In additional to these two UN-specialized agencies, there are other funding programs which operate as Health Alliances and Global Partnerships, some with Secretariats in WHO, wherein they are provided with immunities and privileges under the International Organizations Act (e.g., freedom from legal suit in any jurisdiction). For instance: UNITAID, which is funded via air line ticket taxes; UNAIDS, funded by bilateral and multilateral donors; the Medicines for Malaria Venture; the Fund for R&D in Neglected Diseases; the Global Drug Facility; the Tropical Disease Research Programme—funded entirely by non-dues of WHO Member States; the Extra Budgetary Account of WHO, which is funded at a factor of 3x over Members’ Dues by OECD countries and private donors; the UN/Accelerated Initiative for Access to Medicines; Product RED; the Clinton Foundation; the International Finance Facility for Immunizations, and product donations from industry requiring expenditures in storage and supply chain systems.
Both the GF and GAVI have the best of intentions in the operation of complex programs for some of the world’s most disadvantaged population groups. The problems noted above occurred largely within the 52 countries targeted by WHO as the primary intervention targets for a pandemic of influenza. They are also countries where unscrupulous government officials use a crisis to maximize their own personal wealth.
WHO provides institutional support and guidance within the UN community for approximately $9 billion in annual health disbursements. The GF audits and The Lancet findings suggest that WH0 has more than enough on its plate to manage effectively without adding a ten year PIP for an event that may not occur.
Now, in concert with PIP, WHO has been tasked to be the policy and program directing agency after the UN High-Level Meeting on NCDs in September. In November 2010, the Institute for Health Metrics and Evaluation at the University of Washington reported that of the $23.87 billion expended on international health, only 0.12% was for NCDs. Meanwhile, WHO provides this snapshot of how serious the problem is with NCDs:
- “80% of NCDs deaths occur in low and middle income countries;
- they create adverse—and underappreciated—economic effects;
- and, China alone will forego in national income over the next ten years $558 billion as a result of premature deaths caused by heart disease, stroke and diabetes.
While it is always better to be prepared, in a world embroiled by economic uncertainties, and less ODA flows today than yesterday, tough choices have to be made on health resource allocations. This environment forces a binary decision:
a. set aside US$2.283 billion over the next ten years for a potential pandemic from one infectious disease;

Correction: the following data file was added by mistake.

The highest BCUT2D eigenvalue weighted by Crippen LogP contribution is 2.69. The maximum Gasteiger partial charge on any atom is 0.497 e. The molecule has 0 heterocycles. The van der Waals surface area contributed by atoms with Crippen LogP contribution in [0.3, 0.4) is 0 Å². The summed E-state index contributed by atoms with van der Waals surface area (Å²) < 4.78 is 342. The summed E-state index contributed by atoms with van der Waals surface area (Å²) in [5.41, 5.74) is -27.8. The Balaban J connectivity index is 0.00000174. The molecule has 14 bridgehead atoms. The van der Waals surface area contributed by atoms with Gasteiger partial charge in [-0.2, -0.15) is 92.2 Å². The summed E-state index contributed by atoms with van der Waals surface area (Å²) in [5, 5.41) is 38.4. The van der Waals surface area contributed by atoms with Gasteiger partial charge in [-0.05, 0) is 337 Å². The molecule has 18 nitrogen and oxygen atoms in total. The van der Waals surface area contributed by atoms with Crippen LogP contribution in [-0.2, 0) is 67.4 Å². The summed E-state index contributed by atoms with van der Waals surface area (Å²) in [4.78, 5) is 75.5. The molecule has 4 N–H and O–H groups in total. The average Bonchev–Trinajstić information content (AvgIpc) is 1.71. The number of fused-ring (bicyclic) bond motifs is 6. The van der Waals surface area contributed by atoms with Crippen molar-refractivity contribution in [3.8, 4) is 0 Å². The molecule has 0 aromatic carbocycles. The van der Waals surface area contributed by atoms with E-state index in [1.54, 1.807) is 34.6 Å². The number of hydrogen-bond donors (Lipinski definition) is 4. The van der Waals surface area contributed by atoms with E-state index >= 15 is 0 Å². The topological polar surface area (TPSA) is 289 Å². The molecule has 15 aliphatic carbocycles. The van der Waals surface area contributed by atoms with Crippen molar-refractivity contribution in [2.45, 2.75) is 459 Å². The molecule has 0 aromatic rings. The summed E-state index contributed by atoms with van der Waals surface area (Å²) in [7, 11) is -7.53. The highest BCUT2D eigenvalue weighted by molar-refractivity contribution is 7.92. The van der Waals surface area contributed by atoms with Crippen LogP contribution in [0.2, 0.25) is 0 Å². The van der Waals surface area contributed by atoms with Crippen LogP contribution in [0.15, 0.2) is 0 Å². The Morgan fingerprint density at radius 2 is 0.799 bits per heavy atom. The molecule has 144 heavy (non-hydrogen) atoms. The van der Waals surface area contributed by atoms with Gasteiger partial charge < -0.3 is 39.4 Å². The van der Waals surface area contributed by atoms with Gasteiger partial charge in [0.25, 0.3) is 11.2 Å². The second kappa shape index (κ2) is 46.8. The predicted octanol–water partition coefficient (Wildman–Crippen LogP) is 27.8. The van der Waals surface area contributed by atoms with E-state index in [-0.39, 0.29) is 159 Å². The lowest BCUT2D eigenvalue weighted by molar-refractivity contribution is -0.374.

b. or, use the same amount of funds for an actual pandemic from multiple NCDs.
Choosing option (b) doesn’t negate (a) in the event of an actual pandemic of influenza in 52 of the poorest countries. It is in these countries that PEPFAR, GHI, GAVI, UNICEF, the Global Fund, and WHO have extant investments in laboratory capacity building, cold chain systems, and immunization programs. These resources could be re-directed towards an actual pandemic of influenza as its first line of defense. To finance an immediate intervention, these same countries have Special Drawing Rights from the IMF.
In the PIP proposal, industry’s record for in-kind product donations of 36.37 million doses of pandemic H1N1 vaccines in 2009 is documented by WHO. When the expected pandemic didn’t occur, industry was asked to take back a portion of these vaccines. Unfortunately, given FDA and EMEA regulations, they would have had to be re-labeled, a procedure that can be more expensive than the vaccines themselves. The countries where they were stockpiled faced an equally expensive vaccine disposal problem due EPA-type standards. In the event of a pandemic, there can be no doubt that industry would once again step up to its corporate responsibilities and make substantial in-kind donations.
NCDs are a neglected disease with real-time economic consequences for the developing world, particularly fragile states. Given alternatives for quickly deploying extant assets against a potential pandemic of influenza, it would be more prudent to apply scarce health resources to a known, virtual pandemic of NCDs. For instance, cancer in the developing world kills more than AIDS, TB and malaria combined—and CVDs kill more than the combination of these four disease categories in total.